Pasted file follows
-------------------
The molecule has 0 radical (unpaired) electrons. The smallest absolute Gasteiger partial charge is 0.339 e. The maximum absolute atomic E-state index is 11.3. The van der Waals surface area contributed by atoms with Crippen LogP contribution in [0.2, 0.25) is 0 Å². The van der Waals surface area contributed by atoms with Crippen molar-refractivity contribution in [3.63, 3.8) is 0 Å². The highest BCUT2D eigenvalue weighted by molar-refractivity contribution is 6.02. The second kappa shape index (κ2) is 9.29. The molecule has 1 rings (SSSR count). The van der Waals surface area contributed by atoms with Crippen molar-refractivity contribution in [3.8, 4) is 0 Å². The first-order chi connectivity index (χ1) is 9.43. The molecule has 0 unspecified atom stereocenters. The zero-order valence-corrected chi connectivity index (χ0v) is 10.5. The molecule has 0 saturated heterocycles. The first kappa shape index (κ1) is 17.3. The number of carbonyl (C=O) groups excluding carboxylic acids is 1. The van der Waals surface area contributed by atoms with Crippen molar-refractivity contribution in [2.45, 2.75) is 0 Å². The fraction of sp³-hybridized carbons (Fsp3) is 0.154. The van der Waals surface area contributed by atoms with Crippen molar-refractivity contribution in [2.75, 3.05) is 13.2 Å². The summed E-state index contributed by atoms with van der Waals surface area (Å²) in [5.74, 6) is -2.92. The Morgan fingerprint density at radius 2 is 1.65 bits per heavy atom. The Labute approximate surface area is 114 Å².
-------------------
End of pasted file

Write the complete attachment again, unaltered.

The molecule has 0 radical (unpaired) electrons. The smallest absolute Gasteiger partial charge is 0.339 e. The maximum absolute atomic E-state index is 11.3. The van der Waals surface area contributed by atoms with Crippen LogP contribution in [0.2, 0.25) is 0 Å². The van der Waals surface area contributed by atoms with Crippen molar-refractivity contribution in [3.63, 3.8) is 0 Å². The highest BCUT2D eigenvalue weighted by molar-refractivity contribution is 6.02. The second kappa shape index (κ2) is 9.29. The molecule has 1 rings (SSSR count). The van der Waals surface area contributed by atoms with Crippen molar-refractivity contribution in [3.8, 4) is 0 Å². The first-order chi connectivity index (χ1) is 9.43. The molecule has 0 unspecified atom stereocenters. The zero-order valence-corrected chi connectivity index (χ0v) is 10.5. The molecule has 0 saturated heterocycles. The first kappa shape index (κ1) is 17.3. The number of carbonyl (C=O) groups excluding carboxylic acids is 1. The van der Waals surface area contributed by atoms with Crippen molar-refractivity contribution in [2.45, 2.75) is 0 Å². The fraction of sp³-hybridized carbons (Fsp3) is 0.154. The van der Waals surface area contributed by atoms with Crippen molar-refractivity contribution in [2.75, 3.05) is 13.2 Å². The summed E-state index contributed by atoms with van der Waals surface area (Å²) in [5.74, 6) is -2.92. The Morgan fingerprint density at radius 2 is 1.65 bits per heavy atom. The Labute approximate surface area is 114 Å².